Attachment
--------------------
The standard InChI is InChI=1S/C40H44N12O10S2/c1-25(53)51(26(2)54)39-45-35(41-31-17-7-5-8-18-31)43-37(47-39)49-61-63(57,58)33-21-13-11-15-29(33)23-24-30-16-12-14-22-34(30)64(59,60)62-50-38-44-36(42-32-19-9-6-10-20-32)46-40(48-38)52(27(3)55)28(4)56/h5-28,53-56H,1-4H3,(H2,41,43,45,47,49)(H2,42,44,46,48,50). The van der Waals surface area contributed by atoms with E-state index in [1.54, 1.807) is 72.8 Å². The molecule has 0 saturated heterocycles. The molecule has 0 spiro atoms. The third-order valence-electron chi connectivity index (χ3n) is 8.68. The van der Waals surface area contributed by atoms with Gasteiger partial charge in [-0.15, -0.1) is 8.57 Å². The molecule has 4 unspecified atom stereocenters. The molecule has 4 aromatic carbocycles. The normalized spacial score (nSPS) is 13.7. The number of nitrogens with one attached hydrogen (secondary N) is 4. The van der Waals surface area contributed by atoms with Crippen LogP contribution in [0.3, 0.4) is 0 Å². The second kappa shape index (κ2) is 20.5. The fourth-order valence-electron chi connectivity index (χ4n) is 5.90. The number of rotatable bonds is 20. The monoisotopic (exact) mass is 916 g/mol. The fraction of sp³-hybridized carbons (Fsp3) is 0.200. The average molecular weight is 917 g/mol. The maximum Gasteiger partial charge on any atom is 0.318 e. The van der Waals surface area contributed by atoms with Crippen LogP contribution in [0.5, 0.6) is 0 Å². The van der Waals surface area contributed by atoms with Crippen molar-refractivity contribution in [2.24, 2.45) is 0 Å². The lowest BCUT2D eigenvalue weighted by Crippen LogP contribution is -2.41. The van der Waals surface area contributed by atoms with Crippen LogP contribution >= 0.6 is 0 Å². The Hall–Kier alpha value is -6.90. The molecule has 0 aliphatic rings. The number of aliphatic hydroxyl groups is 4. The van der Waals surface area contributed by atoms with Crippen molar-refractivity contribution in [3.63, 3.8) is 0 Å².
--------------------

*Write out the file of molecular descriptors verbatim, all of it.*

The standard InChI is InChI=1S/C40H44N12O10S2/c1-25(53)51(26(2)54)39-45-35(41-31-17-7-5-8-18-31)43-37(47-39)49-61-63(57,58)33-21-13-11-15-29(33)23-24-30-16-12-14-22-34(30)64(59,60)62-50-38-44-36(42-32-19-9-6-10-20-32)46-40(48-38)52(27(3)55)28(4)56/h5-28,53-56H,1-4H3,(H2,41,43,45,47,49)(H2,42,44,46,48,50). The van der Waals surface area contributed by atoms with E-state index in [1.54, 1.807) is 72.8 Å². The molecule has 0 saturated heterocycles. The molecule has 0 spiro atoms. The third-order valence-electron chi connectivity index (χ3n) is 8.68. The van der Waals surface area contributed by atoms with Gasteiger partial charge in [-0.15, -0.1) is 8.57 Å². The molecule has 4 unspecified atom stereocenters. The molecule has 4 aromatic carbocycles. The normalized spacial score (nSPS) is 13.7. The number of nitrogens with one attached hydrogen (secondary N) is 4. The van der Waals surface area contributed by atoms with Crippen LogP contribution in [0.3, 0.4) is 0 Å². The second kappa shape index (κ2) is 20.5. The fourth-order valence-electron chi connectivity index (χ4n) is 5.90. The number of rotatable bonds is 20. The monoisotopic (exact) mass is 916 g/mol. The fraction of sp³-hybridized carbons (Fsp3) is 0.200. The average molecular weight is 917 g/mol. The maximum Gasteiger partial charge on any atom is 0.318 e. The van der Waals surface area contributed by atoms with Crippen LogP contribution in [0.5, 0.6) is 0 Å². The van der Waals surface area contributed by atoms with Crippen molar-refractivity contribution in [2.24, 2.45) is 0 Å². The lowest BCUT2D eigenvalue weighted by Crippen LogP contribution is -2.41. The van der Waals surface area contributed by atoms with Crippen LogP contribution >= 0.6 is 0 Å². The Hall–Kier alpha value is -6.90. The molecule has 0 aliphatic rings. The number of aliphatic hydroxyl groups is 4. The van der Waals surface area contributed by atoms with Crippen molar-refractivity contribution in [3.63, 3.8) is 0 Å².